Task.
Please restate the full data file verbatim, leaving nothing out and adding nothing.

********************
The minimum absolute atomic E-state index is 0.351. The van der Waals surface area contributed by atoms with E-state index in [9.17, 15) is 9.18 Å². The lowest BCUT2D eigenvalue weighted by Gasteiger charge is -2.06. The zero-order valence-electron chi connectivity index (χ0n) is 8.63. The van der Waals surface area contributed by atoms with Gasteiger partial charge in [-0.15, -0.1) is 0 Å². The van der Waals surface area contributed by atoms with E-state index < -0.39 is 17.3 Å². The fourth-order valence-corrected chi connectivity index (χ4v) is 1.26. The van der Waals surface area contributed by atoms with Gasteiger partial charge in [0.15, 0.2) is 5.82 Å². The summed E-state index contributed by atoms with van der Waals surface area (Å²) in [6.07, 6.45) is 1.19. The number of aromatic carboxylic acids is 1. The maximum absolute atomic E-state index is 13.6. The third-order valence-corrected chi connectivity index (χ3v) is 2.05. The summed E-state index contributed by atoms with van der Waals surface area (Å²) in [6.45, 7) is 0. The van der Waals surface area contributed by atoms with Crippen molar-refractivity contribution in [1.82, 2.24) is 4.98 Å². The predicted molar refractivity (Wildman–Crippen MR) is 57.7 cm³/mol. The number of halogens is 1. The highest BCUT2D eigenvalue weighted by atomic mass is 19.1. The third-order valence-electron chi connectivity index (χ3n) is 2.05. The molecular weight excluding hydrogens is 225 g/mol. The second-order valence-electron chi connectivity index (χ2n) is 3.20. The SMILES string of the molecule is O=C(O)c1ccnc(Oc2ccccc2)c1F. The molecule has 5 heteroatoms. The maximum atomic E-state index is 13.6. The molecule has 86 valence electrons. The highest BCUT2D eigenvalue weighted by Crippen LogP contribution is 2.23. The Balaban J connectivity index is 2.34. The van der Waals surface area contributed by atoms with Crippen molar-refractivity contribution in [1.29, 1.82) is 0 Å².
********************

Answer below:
The minimum absolute atomic E-state index is 0.351. The van der Waals surface area contributed by atoms with E-state index in [9.17, 15) is 9.18 Å². The lowest BCUT2D eigenvalue weighted by Gasteiger charge is -2.06. The zero-order valence-electron chi connectivity index (χ0n) is 8.63. The van der Waals surface area contributed by atoms with Gasteiger partial charge in [-0.15, -0.1) is 0 Å². The van der Waals surface area contributed by atoms with E-state index < -0.39 is 17.3 Å². The fourth-order valence-corrected chi connectivity index (χ4v) is 1.26. The van der Waals surface area contributed by atoms with Gasteiger partial charge in [0.15, 0.2) is 5.82 Å². The summed E-state index contributed by atoms with van der Waals surface area (Å²) in [6.07, 6.45) is 1.19. The number of aromatic carboxylic acids is 1. The maximum absolute atomic E-state index is 13.6. The third-order valence-corrected chi connectivity index (χ3v) is 2.05. The summed E-state index contributed by atoms with van der Waals surface area (Å²) in [6.45, 7) is 0. The van der Waals surface area contributed by atoms with Crippen molar-refractivity contribution in [1.82, 2.24) is 4.98 Å². The predicted molar refractivity (Wildman–Crippen MR) is 57.7 cm³/mol. The number of halogens is 1. The highest BCUT2D eigenvalue weighted by atomic mass is 19.1. The third-order valence-electron chi connectivity index (χ3n) is 2.05. The molecular weight excluding hydrogens is 225 g/mol. The second-order valence-electron chi connectivity index (χ2n) is 3.20. The SMILES string of the molecule is O=C(O)c1ccnc(Oc2ccccc2)c1F. The molecule has 5 heteroatoms. The maximum atomic E-state index is 13.6. The molecule has 86 valence electrons. The highest BCUT2D eigenvalue weighted by Crippen LogP contribution is 2.23. The Balaban J connectivity index is 2.34. The van der Waals surface area contributed by atoms with Crippen molar-refractivity contribution in [1.29, 1.82) is 0 Å².